progress is slow, reflecting the fragility of the ruling coalition in Baghdad
and the complexity of the issues involved. Very little is likely to happen
before US troops pull out, and all sides are now starting to prepare for that

The Kurds have been the first to move, citing security concerns.
During the Eid al-Adha, the feast of sacrifice, in late 2010, they deployed
Asaesh security personnel throughout Kirkuk city, angering Arabs and Turkomans.
In February, they sent troops to the city’s southern gateway, violating a
security arrangement with their Iraqi and US partners in the so-called combined
security mechanism, a system of joint checkpoints and patrols that has served
to keep the peace. Kurdish leaders claim they obtained a green light from Prime
Minister Nouri al-Maliki, but it’s more likely that Maliki, caught flatfooted
and worried about widespread demonstrations molded on the Egyptian and Tunisian
examples, was in no position to resist the move. Following US pressure, the
Kurdish forces withdrew a month later.

The Kurds’ military assertiveness has been widely
interpreted as an attempt to probe their adversaries’ resolve. Perhaps they
feel heartened by the result, but they would be wrong to interpret Maliki’s
passiveness in February as a potential willingness to acquiesce in a Kurdish
takeover of Kirkuk once US troops are no longer there to ease the Kurds back
out. No Arab leader in Iraq could hope to survive politically if he is seen to
surrender Kirkuk to the Kurds, and inversely Kurdish leaders would lose all
their credibility if they failed to stand up to an Iraqi army bid to drive the
Kurds out of Kirkuk. This means that if the current standoff persists,
unilateral moves, by either side, will without doubt trigger armed conflict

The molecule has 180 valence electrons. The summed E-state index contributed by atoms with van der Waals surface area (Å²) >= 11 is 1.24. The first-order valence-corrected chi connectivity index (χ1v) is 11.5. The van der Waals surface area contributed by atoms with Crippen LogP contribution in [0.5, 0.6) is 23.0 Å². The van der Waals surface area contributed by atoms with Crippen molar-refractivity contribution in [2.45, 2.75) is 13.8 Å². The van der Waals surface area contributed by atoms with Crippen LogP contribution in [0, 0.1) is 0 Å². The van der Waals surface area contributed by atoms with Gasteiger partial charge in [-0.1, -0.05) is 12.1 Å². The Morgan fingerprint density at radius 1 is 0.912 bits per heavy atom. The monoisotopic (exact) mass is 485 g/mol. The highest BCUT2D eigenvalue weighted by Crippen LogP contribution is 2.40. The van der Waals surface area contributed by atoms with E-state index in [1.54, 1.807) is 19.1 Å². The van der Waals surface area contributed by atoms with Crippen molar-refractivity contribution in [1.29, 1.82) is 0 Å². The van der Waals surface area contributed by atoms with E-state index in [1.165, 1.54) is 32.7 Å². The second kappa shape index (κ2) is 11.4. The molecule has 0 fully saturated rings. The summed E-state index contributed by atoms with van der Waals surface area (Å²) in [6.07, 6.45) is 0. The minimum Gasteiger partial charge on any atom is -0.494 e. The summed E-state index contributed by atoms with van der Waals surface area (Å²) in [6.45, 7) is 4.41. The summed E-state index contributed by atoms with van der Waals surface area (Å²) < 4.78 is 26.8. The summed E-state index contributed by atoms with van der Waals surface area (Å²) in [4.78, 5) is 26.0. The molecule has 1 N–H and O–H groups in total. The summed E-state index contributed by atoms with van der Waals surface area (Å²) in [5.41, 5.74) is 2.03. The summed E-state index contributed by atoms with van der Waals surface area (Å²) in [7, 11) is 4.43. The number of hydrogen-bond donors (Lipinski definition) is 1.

once the US security blanket is removed.

There is no peaceful alternative to negotiations leading
to a sustainable consensus-based compromise on the status of Kirkuk. While this
process gets underway, the shadow of the big questions—status, security,
demographics, oil—can be reduced if leaders in Baghdad, Erbil, and Kirkuk were
to focus on local, pragmatic solutions. Rather than addressing the status
question head-on, they should work to improve governance and development, and
let results serve to build trust, which could then allow for progress on
status. To remove the weight of demographics, the sides should agree that any
solution to the status question should be the result of negotiations and not of
an ethnically-based referendum. In the absence of a federal hydrocarbons law,
Baghdad and Erbil should seek a deal to share both the management and the
revenue of the area’s oil wealth. And a local police force needs to be built up
as a viable, and ethnically diverse, alternative to the presence of federal
military and Kurdish regional guard troops.

By working together to improve people’s daily lives,
Kirkuk’s leaders may help the city in recovering something it lost a long time
ago but that older generations still recall with evident nostalgia, the
pre-1960s notion of ta’ayush,
or peaceful ethnic coexistence, and in making it the foundation of a lasting